More specifically, 3.3 million since 2000. This is mainly due to layoffs from companies with pensions, workers moving from companies that offer pensions to those that don't, and companies abandoning matching 401k programs.
In place of a pension, these workers are going to have to rely on Social Security or their own savings. Personally, I think a company backing out of funding a pension program is the shittiest thing they can do. It's not like workers in their 50's can go back and start over, especially when they've put in decades of service for the company. It's one thing if the company is bankrupt, but if they deliberately booked 10% pension gains through the 1990s to pad their earnings and they cry poverty now, that's a sorry excuse.
Well, here, once again, is Adam Smith, from the Wealth of Nations, on what things are like when the workers have no defense, speaking of current conditions in the Britain of his day when labor unions were effectively banned:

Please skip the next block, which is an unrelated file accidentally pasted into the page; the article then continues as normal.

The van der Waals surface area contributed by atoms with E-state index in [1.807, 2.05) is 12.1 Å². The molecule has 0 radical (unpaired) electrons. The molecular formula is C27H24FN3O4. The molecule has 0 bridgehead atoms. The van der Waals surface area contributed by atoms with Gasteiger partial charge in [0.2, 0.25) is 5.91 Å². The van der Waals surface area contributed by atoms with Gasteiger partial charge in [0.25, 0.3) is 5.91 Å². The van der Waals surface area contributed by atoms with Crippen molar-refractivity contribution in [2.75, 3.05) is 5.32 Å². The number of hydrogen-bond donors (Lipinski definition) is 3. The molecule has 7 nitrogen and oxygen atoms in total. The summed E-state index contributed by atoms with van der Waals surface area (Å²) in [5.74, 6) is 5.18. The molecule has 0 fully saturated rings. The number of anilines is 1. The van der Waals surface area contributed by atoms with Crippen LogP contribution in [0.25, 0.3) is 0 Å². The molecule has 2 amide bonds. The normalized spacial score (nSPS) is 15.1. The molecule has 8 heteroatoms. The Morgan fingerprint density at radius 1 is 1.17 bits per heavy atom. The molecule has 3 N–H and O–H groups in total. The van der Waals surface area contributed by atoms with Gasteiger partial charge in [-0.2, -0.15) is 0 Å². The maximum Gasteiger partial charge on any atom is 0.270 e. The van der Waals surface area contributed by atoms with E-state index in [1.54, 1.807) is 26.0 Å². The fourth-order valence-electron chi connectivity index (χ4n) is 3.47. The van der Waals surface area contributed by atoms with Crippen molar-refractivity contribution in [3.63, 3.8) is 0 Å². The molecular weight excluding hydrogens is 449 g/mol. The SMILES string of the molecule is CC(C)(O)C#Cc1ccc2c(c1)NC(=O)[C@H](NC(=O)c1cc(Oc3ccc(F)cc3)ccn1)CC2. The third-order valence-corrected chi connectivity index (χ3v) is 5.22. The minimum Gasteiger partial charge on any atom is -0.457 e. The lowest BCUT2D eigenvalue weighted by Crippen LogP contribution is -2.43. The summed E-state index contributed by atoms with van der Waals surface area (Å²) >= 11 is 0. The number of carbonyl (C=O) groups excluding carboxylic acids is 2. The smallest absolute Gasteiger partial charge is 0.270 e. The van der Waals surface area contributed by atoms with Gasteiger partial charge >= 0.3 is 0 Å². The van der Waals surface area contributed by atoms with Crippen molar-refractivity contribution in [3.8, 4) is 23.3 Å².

"What are the common wages of labour, depends everywhere upon the contract usually made between those two parties, whose interests are by no means the same. The workmen desire to get as much, the masters to give as little as possible. The former are disposed to combine in order to raise, the latter in order to lower the wages of labour.
It is not, however, difficult to foresee which of the two parties must, upon all ordinary occasions, have the advantage in the dispute, and force the other into a compliance with their terms. The masters, being fewer in number, can combine much more easily; and the law, besides, authorizes, or at least does not prohibit their combinations, while it prohibits those of the workmen. We have no acts of parliament against combining to lower the price of work; but many against combining to raise it. In all such disputes the masters can hold out much longer. ...